IDReC Alumni

MAsako wada

  • EpiCentre / UniMelb
The title of Masako's thesis is “Enhancing an Evidence-Based Decision Making System for Foot-and-Mouth Disease.”. This PhD project is being supervised by Tim Carpenter (EpiCentre), Naomi Cogger (EpiCentre), and Mark Stevenson (University of Melbourne).

Eutteum Kim

  • EpiCentre
The title of Eutteum's thesis is “Multi-Criteria Decision Analysis for controlling trans-boundary livestock diseases.”. This PhD project is being supervised by Naomi Cogger (EpiCentre) and Tim Carpenter (EpiCentre).
EuTTuem research project was the development of tools to support decision making in the event of a Foot-And-Mouth Outbreak. The project applied multi-criteria decision making techniques and used the recent Korean Foot-and-Mouth outbreak as a proof of concept. 



Kandarp Patel

  •  EpiCentre / mEpiLab/ Agresearch

Kandarp's  thesis title is "Epidemiology of causes of abortion in farmed red deer in New Zealand" and his project his being supervised by Professor Peter Wilson (IVABS), Professor Cord Heuer (Epicentre), Dr. Laryssa Howe (IVABS) and Dr. Geoff Asher (AgResearch).  This research will investigate industry-wide unexplained suboptimum reproductive performance associated with fetal wastage in farmed red deer.

As part of the project the prevalence and incidence of abortion will be established. Seroprevalence and epidemiology of the identified pathogens will be studied along with farm management data to develop control strategies including vaccination. Cost-effective solutions by extension of new knowledge will help stakeholders solve the persistent, widespread reproductive inefficiency in farmed deer, enhancing deer farmer and industry profitability and returns.


 Emilie Vallee

  • EpiCentre / IVABS / mEpiLab

Emilie is working on the effects of leptospirosis on sheep and beef cattle production. Her supervisors are Peter Wilson (IVABS), Cord Heuer (EpiCentre), Julie Collins-Emerson and Jackie Benschop (mEpiLab). Emilie's doctoral thesis is entitled "Production effects due to leptospirosis and vaccine efficacy in sheep and beef cattle”.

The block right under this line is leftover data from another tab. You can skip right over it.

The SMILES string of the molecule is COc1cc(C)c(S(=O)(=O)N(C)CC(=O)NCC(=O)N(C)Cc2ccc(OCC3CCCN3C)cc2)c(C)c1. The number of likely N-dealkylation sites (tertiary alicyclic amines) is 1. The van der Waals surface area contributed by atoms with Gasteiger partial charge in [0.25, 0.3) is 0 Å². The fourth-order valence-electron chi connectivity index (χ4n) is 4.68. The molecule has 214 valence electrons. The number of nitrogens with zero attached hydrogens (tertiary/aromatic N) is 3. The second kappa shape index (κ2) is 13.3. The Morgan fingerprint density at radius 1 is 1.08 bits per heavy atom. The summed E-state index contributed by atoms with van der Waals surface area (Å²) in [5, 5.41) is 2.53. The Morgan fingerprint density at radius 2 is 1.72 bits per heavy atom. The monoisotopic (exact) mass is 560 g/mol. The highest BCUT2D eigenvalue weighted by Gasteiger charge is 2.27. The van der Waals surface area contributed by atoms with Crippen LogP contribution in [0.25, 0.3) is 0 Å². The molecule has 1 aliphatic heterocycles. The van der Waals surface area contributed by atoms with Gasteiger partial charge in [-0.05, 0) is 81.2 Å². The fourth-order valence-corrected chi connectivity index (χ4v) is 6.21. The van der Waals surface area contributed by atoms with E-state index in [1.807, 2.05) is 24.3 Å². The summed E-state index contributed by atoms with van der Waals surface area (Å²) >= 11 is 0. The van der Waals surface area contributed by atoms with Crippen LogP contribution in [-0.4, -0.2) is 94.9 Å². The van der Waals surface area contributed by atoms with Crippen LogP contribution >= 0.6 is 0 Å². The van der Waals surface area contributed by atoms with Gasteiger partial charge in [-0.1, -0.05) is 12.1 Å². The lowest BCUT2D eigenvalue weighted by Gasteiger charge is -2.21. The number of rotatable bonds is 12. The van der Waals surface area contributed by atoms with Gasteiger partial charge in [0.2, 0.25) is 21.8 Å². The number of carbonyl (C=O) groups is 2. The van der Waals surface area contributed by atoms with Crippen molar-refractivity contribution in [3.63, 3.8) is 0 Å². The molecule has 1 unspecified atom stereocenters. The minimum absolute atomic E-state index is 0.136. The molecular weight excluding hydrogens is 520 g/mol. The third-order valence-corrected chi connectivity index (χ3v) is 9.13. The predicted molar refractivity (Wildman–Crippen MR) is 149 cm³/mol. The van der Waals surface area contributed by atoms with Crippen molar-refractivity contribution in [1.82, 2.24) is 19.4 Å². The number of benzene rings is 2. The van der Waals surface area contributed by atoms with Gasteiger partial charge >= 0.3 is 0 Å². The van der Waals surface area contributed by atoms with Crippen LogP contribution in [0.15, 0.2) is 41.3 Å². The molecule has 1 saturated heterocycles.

Emilie is looking at leptospirosis in New Zealand sheep and beef cattle, its epidemiology, its effects on growth and reproduction and the associated costs for farmers. She is also evaluating the cost-effectiveness of vaccination as a control measure. Her work involved extensive field work and data collection in collaboration with volunteer farmers.


Juan Sanhueza

  • EpiCentre / mEpiLab
The title of Juan's thesis is “Public health impact of Leptospirosis”. This PhD project is being supervised by Cord Heuer (EpiCentre), Peter Wilson (IVABS), Jackie Benschop (mEpiLab) and Julie Collins-Emerson (mEpiLab). As part of Juan’s PhD project, veterinarians and farmers of beef cattle, sheep and deer participated in serological surveys that will provide estimates of Leptospira exposure in these populations and will allow the assessment of putative risk factors for exposure.


Since leptospirosis can range from a severe disease to a mild flu-like illness, the sero-prevalence of Leptospira in apparently healthy individuals and its association with recent episodes of flu-like illness will provide not only an insight on mild cases of leptospirosis in New Zealand but also will inform future estimations of the total cost of the disease in people.


Antoine Nohra

  • IVABS / mEpiLab

The title of Antoine’s doctoral thesis is “Molecular epidemiological studies of human campylobacteriosis in New Zealand between 2005 and 2014”. Antoine is being supervised by Alex Grinbery (IVABS), Nigel French, Anne Midwinter and Julie Collins-Emerson (mEpiLab). 

Antoine’s research will use molecular epidemiological approaches to assess long-term trends in source attribution of human campylobacteriosis in the Manawatu region in New Zealand, between 2005 and 2014. It will complement previous studies that analysed data from a limited period of time (2005 to 2008) in order to understand what has changed in the epidemiology of this disease after the interventions aimed at poultry. 


 Kyle Richardson

  •  mEpiLab / Landcare Research / AgResearch

 Kyle is working on a doctoral thesis entitled: Superspreading and supershedding: Using social networking to help determine the transmission of emerging and infectious disease. He is being supervised by Nigel French (mEpiLab), Dan Tompkins (Landcare Research) and Bryce Buddle (AgResearch).

The main focus of Kyle's research is to determine the social networks among brushtail possums within a natural environment and how these influence the spread of infectious disease. By distinguishing between social and anti-social individuals within a given population Kyle hopes to gain a better understand the roles different animals play in the transmission of emerging and infectious disease.

 Ali Karkaba

  Ali Karkaba